Class Note for ECOL 320 at UA
Popular in Course
Popular in Department
This 22 page Class Notes was uploaded by an elite notetaker on Friday February 6, 2015. The Class Notes belongs to a course at University of Arizona taught by a professor in Fall. Since its upload, it has received 16 views.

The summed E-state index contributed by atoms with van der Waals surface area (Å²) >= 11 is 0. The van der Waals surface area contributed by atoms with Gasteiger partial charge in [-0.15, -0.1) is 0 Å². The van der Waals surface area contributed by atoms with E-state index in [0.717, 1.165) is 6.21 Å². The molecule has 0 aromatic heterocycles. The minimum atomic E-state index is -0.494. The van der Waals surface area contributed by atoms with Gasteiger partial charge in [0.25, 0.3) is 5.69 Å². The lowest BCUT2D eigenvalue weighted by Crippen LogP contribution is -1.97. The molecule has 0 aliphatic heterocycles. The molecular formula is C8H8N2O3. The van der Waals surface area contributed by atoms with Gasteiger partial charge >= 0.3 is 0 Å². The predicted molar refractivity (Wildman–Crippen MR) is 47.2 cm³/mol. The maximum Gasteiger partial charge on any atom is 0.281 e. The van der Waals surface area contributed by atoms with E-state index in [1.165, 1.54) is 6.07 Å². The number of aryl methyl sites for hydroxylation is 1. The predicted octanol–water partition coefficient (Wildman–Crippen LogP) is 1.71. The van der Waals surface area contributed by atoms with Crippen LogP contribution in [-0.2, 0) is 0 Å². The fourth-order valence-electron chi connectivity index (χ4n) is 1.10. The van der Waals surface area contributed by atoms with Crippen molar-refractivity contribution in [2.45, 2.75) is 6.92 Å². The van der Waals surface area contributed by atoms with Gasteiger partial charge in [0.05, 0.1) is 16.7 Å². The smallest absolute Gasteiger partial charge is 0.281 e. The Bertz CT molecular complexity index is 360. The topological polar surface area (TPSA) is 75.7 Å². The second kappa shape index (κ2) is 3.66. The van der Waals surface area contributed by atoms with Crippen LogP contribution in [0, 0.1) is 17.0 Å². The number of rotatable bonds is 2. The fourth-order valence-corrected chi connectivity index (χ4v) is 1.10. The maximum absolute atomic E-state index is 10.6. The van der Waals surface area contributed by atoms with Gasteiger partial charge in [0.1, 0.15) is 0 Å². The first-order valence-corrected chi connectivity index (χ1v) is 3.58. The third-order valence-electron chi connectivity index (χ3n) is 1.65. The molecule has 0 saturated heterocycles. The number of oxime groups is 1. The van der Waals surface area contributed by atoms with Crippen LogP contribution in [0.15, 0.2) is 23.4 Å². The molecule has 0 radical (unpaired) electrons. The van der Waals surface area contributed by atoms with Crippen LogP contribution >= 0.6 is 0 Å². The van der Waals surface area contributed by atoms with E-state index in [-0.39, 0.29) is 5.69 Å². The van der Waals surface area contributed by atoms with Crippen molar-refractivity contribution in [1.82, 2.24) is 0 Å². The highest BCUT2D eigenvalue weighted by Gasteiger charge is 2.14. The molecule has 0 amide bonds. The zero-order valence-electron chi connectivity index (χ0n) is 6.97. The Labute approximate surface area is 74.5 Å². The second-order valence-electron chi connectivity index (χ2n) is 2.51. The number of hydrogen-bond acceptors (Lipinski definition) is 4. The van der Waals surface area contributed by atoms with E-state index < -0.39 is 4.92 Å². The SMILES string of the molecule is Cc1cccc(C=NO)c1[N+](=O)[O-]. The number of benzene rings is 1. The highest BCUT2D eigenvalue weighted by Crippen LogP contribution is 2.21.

Reviews for Class Note for ECOL 320 at UA
Report this Material
What is Karma?
Karma is the currency of StudySoup.
You can buy or earn more Karma at anytime and redeem it for class notes, study guides, flashcards, and more!
Date Created: 02/06/15